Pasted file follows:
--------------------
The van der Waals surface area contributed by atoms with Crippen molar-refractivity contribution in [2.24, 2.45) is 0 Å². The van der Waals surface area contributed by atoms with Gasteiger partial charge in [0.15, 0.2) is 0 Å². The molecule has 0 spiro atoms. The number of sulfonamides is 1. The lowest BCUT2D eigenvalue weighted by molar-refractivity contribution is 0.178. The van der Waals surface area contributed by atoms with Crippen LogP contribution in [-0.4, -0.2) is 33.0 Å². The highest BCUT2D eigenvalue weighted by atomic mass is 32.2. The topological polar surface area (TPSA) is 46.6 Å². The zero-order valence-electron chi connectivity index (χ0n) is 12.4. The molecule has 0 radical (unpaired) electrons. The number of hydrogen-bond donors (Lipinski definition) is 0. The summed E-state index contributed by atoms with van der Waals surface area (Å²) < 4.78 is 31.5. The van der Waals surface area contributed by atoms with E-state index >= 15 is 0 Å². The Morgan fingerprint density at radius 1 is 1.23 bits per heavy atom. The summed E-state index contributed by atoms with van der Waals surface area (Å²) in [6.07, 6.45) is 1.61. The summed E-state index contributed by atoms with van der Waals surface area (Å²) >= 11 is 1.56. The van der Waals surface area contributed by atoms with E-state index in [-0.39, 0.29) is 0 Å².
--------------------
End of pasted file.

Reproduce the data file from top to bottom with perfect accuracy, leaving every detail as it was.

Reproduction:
The van der Waals surface area contributed by atoms with Crippen molar-refractivity contribution in [2.24, 2.45) is 0 Å². The van der Waals surface area contributed by atoms with Gasteiger partial charge in [0.15, 0.2) is 0 Å². The molecule has 0 spiro atoms. The number of sulfonamides is 1. The lowest BCUT2D eigenvalue weighted by molar-refractivity contribution is 0.178. The van der Waals surface area contributed by atoms with Crippen LogP contribution in [-0.4, -0.2) is 33.0 Å². The highest BCUT2D eigenvalue weighted by atomic mass is 32.2. The topological polar surface area (TPSA) is 46.6 Å². The zero-order valence-electron chi connectivity index (χ0n) is 12.4. The molecule has 0 radical (unpaired) electrons. The number of hydrogen-bond donors (Lipinski definition) is 0. The summed E-state index contributed by atoms with van der Waals surface area (Å²) < 4.78 is 31.5. The van der Waals surface area contributed by atoms with E-state index >= 15 is 0 Å². The Morgan fingerprint density at radius 1 is 1.23 bits per heavy atom. The summed E-state index contributed by atoms with van der Waals surface area (Å²) in [6.07, 6.45) is 1.61. The summed E-state index contributed by atoms with van der Waals surface area (Å²) >= 11 is 1.56. The van der Waals surface area contributed by atoms with E-state index in [-0.39, 0.29) is 0 Å².